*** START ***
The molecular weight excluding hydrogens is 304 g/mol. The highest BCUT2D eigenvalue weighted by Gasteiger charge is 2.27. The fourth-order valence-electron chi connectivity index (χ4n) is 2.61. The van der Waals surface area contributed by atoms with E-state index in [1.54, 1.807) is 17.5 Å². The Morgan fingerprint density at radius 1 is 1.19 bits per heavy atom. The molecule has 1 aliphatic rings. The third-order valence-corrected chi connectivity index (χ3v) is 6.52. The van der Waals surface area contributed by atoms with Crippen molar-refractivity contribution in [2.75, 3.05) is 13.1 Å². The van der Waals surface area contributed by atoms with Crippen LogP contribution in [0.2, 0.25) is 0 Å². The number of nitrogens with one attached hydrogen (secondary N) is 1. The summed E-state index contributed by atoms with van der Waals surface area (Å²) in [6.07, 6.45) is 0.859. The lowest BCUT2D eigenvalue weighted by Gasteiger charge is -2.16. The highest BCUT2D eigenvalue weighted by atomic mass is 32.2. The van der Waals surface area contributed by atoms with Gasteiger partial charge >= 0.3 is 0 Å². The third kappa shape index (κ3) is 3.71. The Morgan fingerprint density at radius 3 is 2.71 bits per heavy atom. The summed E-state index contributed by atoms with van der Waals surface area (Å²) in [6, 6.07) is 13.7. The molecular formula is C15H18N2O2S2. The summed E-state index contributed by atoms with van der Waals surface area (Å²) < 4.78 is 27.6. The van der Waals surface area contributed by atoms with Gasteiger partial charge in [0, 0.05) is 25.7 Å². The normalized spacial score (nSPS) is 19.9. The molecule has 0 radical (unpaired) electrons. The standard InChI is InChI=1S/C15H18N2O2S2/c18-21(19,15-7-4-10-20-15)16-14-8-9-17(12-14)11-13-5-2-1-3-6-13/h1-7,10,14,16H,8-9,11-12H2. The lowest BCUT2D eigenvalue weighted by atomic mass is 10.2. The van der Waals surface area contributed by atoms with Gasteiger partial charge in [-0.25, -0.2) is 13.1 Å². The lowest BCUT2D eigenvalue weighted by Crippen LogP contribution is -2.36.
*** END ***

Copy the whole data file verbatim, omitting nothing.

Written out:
The molecular weight excluding hydrogens is 304 g/mol. The highest BCUT2D eigenvalue weighted by Gasteiger charge is 2.27. The fourth-order valence-electron chi connectivity index (χ4n) is 2.61. The van der Waals surface area contributed by atoms with E-state index in [1.54, 1.807) is 17.5 Å². The Morgan fingerprint density at radius 1 is 1.19 bits per heavy atom. The molecule has 1 aliphatic rings. The third-order valence-corrected chi connectivity index (χ3v) is 6.52. The van der Waals surface area contributed by atoms with Crippen molar-refractivity contribution in [2.75, 3.05) is 13.1 Å². The van der Waals surface area contributed by atoms with Crippen LogP contribution in [0.2, 0.25) is 0 Å². The number of nitrogens with one attached hydrogen (secondary N) is 1. The summed E-state index contributed by atoms with van der Waals surface area (Å²) in [6.07, 6.45) is 0.859. The lowest BCUT2D eigenvalue weighted by Gasteiger charge is -2.16. The highest BCUT2D eigenvalue weighted by atomic mass is 32.2. The van der Waals surface area contributed by atoms with Gasteiger partial charge >= 0.3 is 0 Å². The third kappa shape index (κ3) is 3.71. The Morgan fingerprint density at radius 3 is 2.71 bits per heavy atom. The summed E-state index contributed by atoms with van der Waals surface area (Å²) in [6, 6.07) is 13.7. The molecular formula is C15H18N2O2S2. The summed E-state index contributed by atoms with van der Waals surface area (Å²) < 4.78 is 27.6. The van der Waals surface area contributed by atoms with Gasteiger partial charge in [0, 0.05) is 25.7 Å². The normalized spacial score (nSPS) is 19.9. The molecule has 0 radical (unpaired) electrons. The standard InChI is InChI=1S/C15H18N2O2S2/c18-21(19,15-7-4-10-20-15)16-14-8-9-17(12-14)11-13-5-2-1-3-6-13/h1-7,10,14,16H,8-9,11-12H2. The lowest BCUT2D eigenvalue weighted by atomic mass is 10.2. The van der Waals surface area contributed by atoms with Gasteiger partial charge in [-0.25, -0.2) is 13.1 Å². The lowest BCUT2D eigenvalue weighted by Crippen LogP contribution is -2.36.